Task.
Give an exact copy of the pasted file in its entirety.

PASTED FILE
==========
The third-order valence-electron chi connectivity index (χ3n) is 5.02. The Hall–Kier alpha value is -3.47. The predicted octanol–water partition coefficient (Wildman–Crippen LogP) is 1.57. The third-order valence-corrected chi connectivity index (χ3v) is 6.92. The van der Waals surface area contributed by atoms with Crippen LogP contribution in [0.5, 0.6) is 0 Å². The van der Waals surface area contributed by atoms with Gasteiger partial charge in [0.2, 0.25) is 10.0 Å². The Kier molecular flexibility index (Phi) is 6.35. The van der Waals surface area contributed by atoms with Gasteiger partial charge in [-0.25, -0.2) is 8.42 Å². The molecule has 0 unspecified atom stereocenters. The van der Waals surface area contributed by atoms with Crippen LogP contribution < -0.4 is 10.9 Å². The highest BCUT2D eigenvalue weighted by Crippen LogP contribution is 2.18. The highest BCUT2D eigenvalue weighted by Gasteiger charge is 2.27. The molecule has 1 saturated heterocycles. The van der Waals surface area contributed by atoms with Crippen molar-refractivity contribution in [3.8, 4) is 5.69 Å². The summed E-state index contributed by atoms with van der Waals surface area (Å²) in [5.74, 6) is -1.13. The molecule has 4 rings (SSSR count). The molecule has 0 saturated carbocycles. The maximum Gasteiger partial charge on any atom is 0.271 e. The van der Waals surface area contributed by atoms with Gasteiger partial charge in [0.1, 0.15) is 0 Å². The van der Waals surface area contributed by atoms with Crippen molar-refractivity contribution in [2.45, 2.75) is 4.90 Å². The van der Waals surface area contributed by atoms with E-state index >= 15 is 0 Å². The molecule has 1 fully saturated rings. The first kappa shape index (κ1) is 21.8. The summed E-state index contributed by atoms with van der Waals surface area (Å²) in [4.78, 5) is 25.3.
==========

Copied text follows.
The third-order valence-electron chi connectivity index (χ3n) is 5.02. The Hall–Kier alpha value is -3.47. The predicted octanol–water partition coefficient (Wildman–Crippen LogP) is 1.57. The third-order valence-corrected chi connectivity index (χ3v) is 6.92. The van der Waals surface area contributed by atoms with Crippen LogP contribution in [0.5, 0.6) is 0 Å². The van der Waals surface area contributed by atoms with Gasteiger partial charge in [0.2, 0.25) is 10.0 Å². The Kier molecular flexibility index (Phi) is 6.35. The van der Waals surface area contributed by atoms with Gasteiger partial charge in [-0.25, -0.2) is 8.42 Å². The molecule has 0 unspecified atom stereocenters. The van der Waals surface area contributed by atoms with Crippen LogP contribution < -0.4 is 10.9 Å². The highest BCUT2D eigenvalue weighted by Crippen LogP contribution is 2.18. The highest BCUT2D eigenvalue weighted by Gasteiger charge is 2.27. The molecule has 1 saturated heterocycles. The van der Waals surface area contributed by atoms with Crippen molar-refractivity contribution in [3.8, 4) is 5.69 Å². The summed E-state index contributed by atoms with van der Waals surface area (Å²) in [5.74, 6) is -1.13. The molecule has 4 rings (SSSR count). The molecule has 0 saturated carbocycles. The maximum Gasteiger partial charge on any atom is 0.271 e. The van der Waals surface area contributed by atoms with Gasteiger partial charge in [0.1, 0.15) is 0 Å². The van der Waals surface area contributed by atoms with Crippen molar-refractivity contribution in [2.45, 2.75) is 4.90 Å². The van der Waals surface area contributed by atoms with E-state index >= 15 is 0 Å². The molecule has 1 fully saturated rings. The first kappa shape index (κ1) is 21.8. The summed E-state index contributed by atoms with van der Waals surface area (Å²) in [4.78, 5) is 25.3.